More than half of California voters were in favor of the constitutional amendment to define marriage as the union between one man and one woman, but Proposition 8 detractors have lashed out against members of the LDS Church in recent days.
Demonstrators held signs that read, "When do I get to vote on your marriage?" and "Proposition h8."
"It's upsetting to see churches pouring so much money and time and effort into taking away rights," said Davida Wegner, who waited for more than 40 hours at a Massachusetts courthouse to be married 18 months ago.
The Church of Jesus Christ of Latter-day Saints issued a statement Friday in response to recent demonstrations and in some cases vandalism at church buildings.
"Attacks on churches and intimidation of people of faith have no place in civil discourse over controversial issues," the statement reads. "People of faith have a democratic right to express their views in the public square without fear of reprisal. ... We call upon those who have honest disagreements on this issue to urge restraint upon the extreme actions of a few that are further polarizing our communities and urge them to act in a spirit of mutual respect and civility toward each other." (See entire statement at www.newsroom.lds.org/ldsnewsroom/eng/)
Three smaller rallies two in support of Proposition 8 and one against also took place in downtown Salt Lake City Saturday afternoon and evening.
Saturday night, about 400 anti-Proposition 8 demonstrators descended on the south lawn of Utah's Capitol Hill to spell the word "equality" in 20-foot block letters using 10,000 candles.
It took about 45 minutes to get candles lit, as a light wind threatened to blow them out. Vigil organizer Patrick York said he hoped people would see the vigil as show of solidarity. Gay and straight Utahns participated.
Eventually, he said, "equality is going to shine from every capital."
Trent Romijn and Jacob DeGering, a gay couple who attended the vigil, said they hope one day that Utah will recognize same-sex marriage or at least a civil union.
But right now, they just want to feel like a part of the community and approved of the vigil's peaceful nature.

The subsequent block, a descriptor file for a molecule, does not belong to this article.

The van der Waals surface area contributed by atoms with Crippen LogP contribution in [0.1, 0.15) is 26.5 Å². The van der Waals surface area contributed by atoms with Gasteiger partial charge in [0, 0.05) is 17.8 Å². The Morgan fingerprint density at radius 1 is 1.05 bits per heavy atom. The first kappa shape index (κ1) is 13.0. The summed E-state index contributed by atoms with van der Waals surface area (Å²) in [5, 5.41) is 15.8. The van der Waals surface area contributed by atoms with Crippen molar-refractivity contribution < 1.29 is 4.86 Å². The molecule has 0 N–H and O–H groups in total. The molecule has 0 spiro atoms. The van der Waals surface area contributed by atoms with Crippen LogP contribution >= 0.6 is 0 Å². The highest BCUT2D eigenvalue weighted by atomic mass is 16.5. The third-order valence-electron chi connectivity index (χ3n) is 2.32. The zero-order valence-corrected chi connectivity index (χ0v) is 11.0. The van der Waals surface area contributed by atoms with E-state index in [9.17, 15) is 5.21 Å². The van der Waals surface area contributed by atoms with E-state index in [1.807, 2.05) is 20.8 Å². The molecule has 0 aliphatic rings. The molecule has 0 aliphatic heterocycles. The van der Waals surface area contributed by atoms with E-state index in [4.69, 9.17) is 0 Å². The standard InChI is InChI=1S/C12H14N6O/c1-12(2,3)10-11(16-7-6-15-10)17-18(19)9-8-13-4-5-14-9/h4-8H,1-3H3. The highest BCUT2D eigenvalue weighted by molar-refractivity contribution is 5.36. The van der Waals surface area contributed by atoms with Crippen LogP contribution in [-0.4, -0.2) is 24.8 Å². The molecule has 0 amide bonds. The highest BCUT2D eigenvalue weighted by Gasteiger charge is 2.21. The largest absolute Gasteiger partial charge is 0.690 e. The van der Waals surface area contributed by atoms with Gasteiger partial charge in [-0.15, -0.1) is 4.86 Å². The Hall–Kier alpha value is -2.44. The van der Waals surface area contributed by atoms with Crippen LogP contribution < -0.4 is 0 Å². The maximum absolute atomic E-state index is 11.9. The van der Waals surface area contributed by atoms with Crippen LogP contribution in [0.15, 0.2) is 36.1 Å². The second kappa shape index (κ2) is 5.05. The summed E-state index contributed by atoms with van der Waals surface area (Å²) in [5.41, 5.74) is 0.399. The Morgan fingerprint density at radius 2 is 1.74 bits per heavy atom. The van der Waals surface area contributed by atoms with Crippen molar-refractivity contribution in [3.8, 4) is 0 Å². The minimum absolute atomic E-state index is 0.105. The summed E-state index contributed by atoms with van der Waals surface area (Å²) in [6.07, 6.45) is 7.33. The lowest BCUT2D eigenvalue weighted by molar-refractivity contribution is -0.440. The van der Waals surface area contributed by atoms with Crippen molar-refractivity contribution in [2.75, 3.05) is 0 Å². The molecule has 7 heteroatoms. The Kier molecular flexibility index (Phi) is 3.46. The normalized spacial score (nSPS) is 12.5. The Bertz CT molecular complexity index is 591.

"This is a huge snowball, and it's starting to roll," Romijn said.
Earlier in the day, at the large anti-Proposition 8 rally, Salt Lake City resident Dominique Storni said she is "thankful to our Mormon brothers and sisters. I am thankful they have awakened our sleeping giant."
As Sandra Rodrigues of Cottonwood Heights stood on the outskirts of the rally, holding a sign that read "Please Respect Democracy," several people confronted her and asked her to "stop the hate."
Rodrigues, however, said she has no ill will toward the gay community. She just wants everyone to accept the decision of a majority of California voters.
"They are questioning the vote of the people and the right that they have to vote for whatever they want," Rodrigues said. "They should not be intimidating and harassing people."
Also on the outskirts of the crowd, Paul Trane and Richard Teerlink held flags with 50 white stars against a blue background and rainbow stripes. Both former Mormons who served missions and were married to women in LDS temples, Trane and Teerlink married each other last June in California after being together for more than 15 years.
"We are tired of being treated as second-class citizens," Teerlink said.
Jeff Key, a gay Iraq war veteran, told the crowd that the LDS Church's involvement in Proposition 8 has turned Utah into "ground zero" for the gay civil rights movement.
"You called us out," Key said. "You did this."
In one of the smaller rallies, local street preacher Lonnie Pursiful marched five city blocks with a small group of supporters from City Creek Park to the City-County Building, carrying anti-gay signs and wearing T-shirts with similar messages.
The group gathered on the east side of Washington Square, surrounded by Salt Lake City police, but that didn't stop a few shouting matches from breaking out as those protesting Proposition 8 arrived at the rally.
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